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Real cubic fields


We now would like to single out a unique representative of a cubic form , which we will call reduced. For this purpose, as in the quadratic case, we must now distinguish according to the signature of the corresponding cubic field. In this section, we assume that the field is totally real, or equivalently that .
Then the Hessian is a (positive or negative) definite quadratic form for which the notion of reduction is well defined. We will essentially define F to be reduced when is, but for this we must make a few technical modifications to the usual definitions.

Definition 5.1 Let be a quadratic form with real coefficients. We will say that H is reduced if and R>0 (to exclude the trivial case of the zero form).

Note that this is stronger than the usual definition, which would be with when one of the inequalities is an equality. The reason for the modification to the usual definition is that we must work with forms modulo and not only .

That the above definition works follows from the following lemma.

Lemma 5.2

Let and be two reduced definite integral binary quadratic forms such that there exists with . Then . Furthermore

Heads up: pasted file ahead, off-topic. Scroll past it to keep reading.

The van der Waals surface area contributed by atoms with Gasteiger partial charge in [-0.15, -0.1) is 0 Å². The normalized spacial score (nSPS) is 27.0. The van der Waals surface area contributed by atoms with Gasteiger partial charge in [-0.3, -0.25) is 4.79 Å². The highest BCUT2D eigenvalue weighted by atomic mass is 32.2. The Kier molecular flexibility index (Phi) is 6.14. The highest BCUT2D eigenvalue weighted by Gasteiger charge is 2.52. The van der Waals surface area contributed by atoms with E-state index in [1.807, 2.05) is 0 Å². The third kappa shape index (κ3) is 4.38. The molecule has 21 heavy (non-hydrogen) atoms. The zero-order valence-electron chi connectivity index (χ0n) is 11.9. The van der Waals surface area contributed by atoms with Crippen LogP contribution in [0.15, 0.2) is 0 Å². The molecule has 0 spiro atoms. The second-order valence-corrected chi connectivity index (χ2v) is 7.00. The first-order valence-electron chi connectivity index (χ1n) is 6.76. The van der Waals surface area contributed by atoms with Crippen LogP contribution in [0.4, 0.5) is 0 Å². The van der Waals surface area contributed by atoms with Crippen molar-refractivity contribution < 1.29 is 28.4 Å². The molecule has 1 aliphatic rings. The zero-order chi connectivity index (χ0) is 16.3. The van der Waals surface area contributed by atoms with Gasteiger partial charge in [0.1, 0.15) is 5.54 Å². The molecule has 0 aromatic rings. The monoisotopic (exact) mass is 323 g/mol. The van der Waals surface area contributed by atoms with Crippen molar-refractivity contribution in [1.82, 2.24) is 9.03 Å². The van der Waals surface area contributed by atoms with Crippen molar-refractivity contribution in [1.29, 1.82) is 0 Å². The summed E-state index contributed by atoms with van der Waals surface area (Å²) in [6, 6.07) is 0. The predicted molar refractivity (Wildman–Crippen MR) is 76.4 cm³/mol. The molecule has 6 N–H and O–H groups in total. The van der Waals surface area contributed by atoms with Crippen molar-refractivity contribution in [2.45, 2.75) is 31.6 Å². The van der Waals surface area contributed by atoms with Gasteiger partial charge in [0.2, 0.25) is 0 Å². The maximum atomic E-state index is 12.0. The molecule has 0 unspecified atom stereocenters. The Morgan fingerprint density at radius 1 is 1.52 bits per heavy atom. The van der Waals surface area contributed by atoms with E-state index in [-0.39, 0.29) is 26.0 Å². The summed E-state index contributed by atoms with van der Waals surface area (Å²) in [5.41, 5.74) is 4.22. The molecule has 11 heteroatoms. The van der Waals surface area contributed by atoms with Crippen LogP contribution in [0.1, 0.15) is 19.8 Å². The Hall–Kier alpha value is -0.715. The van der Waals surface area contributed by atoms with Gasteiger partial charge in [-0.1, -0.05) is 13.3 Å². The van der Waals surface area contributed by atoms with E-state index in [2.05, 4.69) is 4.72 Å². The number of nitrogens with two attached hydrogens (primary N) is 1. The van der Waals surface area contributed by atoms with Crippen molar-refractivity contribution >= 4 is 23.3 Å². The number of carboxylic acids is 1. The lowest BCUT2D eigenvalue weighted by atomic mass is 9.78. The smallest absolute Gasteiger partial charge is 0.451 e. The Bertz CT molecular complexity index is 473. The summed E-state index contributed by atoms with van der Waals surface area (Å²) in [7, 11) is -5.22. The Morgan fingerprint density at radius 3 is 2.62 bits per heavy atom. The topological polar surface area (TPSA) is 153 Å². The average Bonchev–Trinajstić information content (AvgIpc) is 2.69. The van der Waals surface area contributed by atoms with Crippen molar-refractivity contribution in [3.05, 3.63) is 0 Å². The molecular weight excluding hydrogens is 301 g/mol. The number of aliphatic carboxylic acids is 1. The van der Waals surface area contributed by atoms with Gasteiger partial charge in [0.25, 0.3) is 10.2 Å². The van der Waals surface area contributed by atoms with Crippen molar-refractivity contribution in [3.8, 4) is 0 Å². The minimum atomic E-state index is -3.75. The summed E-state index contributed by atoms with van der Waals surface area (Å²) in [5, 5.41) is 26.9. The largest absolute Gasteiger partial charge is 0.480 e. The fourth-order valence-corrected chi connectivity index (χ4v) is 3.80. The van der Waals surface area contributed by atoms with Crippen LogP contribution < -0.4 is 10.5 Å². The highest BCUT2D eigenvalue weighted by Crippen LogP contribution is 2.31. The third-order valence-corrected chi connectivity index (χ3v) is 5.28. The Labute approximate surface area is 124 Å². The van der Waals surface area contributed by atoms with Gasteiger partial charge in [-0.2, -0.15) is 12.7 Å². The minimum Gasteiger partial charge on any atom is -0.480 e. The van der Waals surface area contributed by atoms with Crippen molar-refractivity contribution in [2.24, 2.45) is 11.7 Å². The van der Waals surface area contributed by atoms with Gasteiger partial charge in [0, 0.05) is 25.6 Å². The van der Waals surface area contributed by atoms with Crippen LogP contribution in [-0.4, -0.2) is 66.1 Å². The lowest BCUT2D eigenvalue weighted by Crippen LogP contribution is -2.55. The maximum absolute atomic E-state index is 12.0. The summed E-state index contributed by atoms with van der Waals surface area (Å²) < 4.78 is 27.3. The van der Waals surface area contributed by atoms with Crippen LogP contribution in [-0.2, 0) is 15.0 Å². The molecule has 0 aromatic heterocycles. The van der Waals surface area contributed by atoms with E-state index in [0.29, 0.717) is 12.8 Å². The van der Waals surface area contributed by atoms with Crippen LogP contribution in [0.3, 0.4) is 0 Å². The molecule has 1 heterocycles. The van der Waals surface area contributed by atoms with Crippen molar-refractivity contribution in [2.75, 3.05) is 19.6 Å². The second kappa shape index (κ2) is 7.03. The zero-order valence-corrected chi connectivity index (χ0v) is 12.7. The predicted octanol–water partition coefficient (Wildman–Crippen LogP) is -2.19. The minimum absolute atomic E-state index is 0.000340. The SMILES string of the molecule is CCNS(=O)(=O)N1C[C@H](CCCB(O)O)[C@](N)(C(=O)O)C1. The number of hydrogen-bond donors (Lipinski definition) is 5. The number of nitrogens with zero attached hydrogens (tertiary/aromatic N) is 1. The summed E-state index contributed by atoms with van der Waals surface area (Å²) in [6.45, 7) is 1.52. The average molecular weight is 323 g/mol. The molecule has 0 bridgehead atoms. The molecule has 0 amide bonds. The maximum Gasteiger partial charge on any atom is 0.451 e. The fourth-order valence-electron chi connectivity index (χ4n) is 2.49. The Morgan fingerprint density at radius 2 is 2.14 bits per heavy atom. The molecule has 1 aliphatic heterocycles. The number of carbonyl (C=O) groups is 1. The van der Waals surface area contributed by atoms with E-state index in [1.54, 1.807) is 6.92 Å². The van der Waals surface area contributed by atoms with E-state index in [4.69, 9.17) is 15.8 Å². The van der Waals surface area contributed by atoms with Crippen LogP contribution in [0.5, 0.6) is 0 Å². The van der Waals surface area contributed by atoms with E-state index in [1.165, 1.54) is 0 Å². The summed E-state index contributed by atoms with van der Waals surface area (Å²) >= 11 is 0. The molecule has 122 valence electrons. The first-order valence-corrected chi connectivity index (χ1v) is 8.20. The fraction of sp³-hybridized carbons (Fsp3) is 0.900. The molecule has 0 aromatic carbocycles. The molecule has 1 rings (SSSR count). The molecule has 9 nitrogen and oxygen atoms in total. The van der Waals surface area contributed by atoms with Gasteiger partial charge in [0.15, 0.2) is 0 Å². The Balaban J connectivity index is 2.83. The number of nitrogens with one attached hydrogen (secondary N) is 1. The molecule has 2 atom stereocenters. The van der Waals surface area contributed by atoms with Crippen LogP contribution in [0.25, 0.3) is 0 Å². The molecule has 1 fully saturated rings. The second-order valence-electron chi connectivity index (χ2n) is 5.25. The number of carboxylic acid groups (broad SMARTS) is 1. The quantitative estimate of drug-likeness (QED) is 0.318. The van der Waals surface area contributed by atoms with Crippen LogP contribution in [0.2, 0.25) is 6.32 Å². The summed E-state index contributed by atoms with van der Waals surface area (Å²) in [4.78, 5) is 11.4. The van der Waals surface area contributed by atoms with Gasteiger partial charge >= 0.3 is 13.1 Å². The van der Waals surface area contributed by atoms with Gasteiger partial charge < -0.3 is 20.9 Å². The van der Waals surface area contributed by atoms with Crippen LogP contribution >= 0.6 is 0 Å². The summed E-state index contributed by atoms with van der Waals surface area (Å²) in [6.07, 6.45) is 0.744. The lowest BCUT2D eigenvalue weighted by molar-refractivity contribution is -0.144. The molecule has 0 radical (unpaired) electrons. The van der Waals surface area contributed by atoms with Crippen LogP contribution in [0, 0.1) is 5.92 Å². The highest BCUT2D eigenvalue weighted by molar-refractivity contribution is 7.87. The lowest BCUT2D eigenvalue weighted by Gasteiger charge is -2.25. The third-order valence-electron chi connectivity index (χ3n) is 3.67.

these cases being inclusive.


We can now give the definition of a reduced cubic form in the case of positive discriminant.

Definition 5.3 Let be an integral binary cubic form of positive discriminant. We will say that F is reduced if its Hessian is reduced in the above sense, and if in addition:

With this definition, we have:

Proposition 5.4


To be able to produce all reduced binary cubic forms of discriminant bounded by X, we must be able to give bounds on the coefficients of such a form. Such a result is as follows.

Proposition 5.5

Let be a reduced form such that . We have the following inequalities:


Using only the inequalities of Proposition 5.5, it is not difficult to show that the number of quadruplets which will have to be checked is linear in X. However, in the actual implementation, we will first loop on a, then on b, then on c and finally on d satisfying the inequalities coming from and from . The total number of triplets satisfying the above inequalities is . For some of these triplets the loop on d will be empty, and for the others we will have to examine essentially the number of reduced real binary cubic forms of discriminant up to X (essentially because the special cases have to be considered, but they add a negligible number of forms). Hence the total number of cases to be examined will be . Now recall the following theorem.

Theorem 5.6

Let (resp. ) be the number of equivalent real cubic forms (resp. of isomorphism classes of real cubic fields) of discriminant less than or equal to X. Then as , we have:

for any .

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